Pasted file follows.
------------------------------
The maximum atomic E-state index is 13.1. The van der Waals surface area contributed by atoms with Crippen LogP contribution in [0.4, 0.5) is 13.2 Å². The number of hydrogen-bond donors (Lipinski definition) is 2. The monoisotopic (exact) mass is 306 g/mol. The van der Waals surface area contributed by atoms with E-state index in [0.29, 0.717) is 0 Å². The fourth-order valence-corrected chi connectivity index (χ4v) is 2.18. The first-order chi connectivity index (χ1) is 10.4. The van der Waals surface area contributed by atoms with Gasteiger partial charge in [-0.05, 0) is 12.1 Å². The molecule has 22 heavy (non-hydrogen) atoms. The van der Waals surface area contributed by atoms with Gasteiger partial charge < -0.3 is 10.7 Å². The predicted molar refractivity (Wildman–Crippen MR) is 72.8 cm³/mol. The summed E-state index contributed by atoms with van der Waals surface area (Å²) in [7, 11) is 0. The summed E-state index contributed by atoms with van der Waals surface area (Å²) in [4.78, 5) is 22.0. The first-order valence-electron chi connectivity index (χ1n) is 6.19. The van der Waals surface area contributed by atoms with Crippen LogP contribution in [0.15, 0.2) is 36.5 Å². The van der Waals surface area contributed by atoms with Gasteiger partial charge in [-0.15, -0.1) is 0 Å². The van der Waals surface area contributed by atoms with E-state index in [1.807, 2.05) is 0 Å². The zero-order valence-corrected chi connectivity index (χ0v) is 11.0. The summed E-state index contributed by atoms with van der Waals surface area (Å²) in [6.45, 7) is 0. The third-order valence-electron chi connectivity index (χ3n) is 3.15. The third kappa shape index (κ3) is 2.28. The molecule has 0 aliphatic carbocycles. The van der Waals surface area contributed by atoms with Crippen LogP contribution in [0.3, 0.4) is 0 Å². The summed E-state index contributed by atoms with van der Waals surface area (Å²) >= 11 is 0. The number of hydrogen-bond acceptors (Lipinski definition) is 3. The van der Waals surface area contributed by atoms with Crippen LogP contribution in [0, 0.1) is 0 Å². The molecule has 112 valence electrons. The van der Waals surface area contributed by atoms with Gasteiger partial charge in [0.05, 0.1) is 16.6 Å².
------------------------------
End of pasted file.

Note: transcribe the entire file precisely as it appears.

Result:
The maximum atomic E-state index is 13.1. The van der Waals surface area contributed by atoms with Crippen LogP contribution in [0.4, 0.5) is 13.2 Å². The number of hydrogen-bond donors (Lipinski definition) is 2. The monoisotopic (exact) mass is 306 g/mol. The van der Waals surface area contributed by atoms with E-state index in [0.29, 0.717) is 0 Å². The fourth-order valence-corrected chi connectivity index (χ4v) is 2.18. The first-order chi connectivity index (χ1) is 10.4. The van der Waals surface area contributed by atoms with Gasteiger partial charge in [-0.05, 0) is 12.1 Å². The molecule has 22 heavy (non-hydrogen) atoms. The van der Waals surface area contributed by atoms with Gasteiger partial charge < -0.3 is 10.7 Å². The predicted molar refractivity (Wildman–Crippen MR) is 72.8 cm³/mol. The summed E-state index contributed by atoms with van der Waals surface area (Å²) in [7, 11) is 0. The summed E-state index contributed by atoms with van der Waals surface area (Å²) in [4.78, 5) is 22.0. The first-order valence-electron chi connectivity index (χ1n) is 6.19. The van der Waals surface area contributed by atoms with Crippen LogP contribution in [0.15, 0.2) is 36.5 Å². The van der Waals surface area contributed by atoms with Gasteiger partial charge in [-0.15, -0.1) is 0 Å². The van der Waals surface area contributed by atoms with E-state index in [1.807, 2.05) is 0 Å². The zero-order valence-corrected chi connectivity index (χ0v) is 11.0. The summed E-state index contributed by atoms with van der Waals surface area (Å²) in [6.45, 7) is 0. The third-order valence-electron chi connectivity index (χ3n) is 3.15. The third kappa shape index (κ3) is 2.28. The molecule has 0 aliphatic carbocycles. The van der Waals surface area contributed by atoms with Crippen LogP contribution in [0.3, 0.4) is 0 Å². The summed E-state index contributed by atoms with van der Waals surface area (Å²) >= 11 is 0. The number of hydrogen-bond acceptors (Lipinski definition) is 3. The van der Waals surface area contributed by atoms with Crippen LogP contribution in [0, 0.1) is 0 Å². The molecule has 112 valence electrons. The van der Waals surface area contributed by atoms with Gasteiger partial charge in [0.05, 0.1) is 16.6 Å².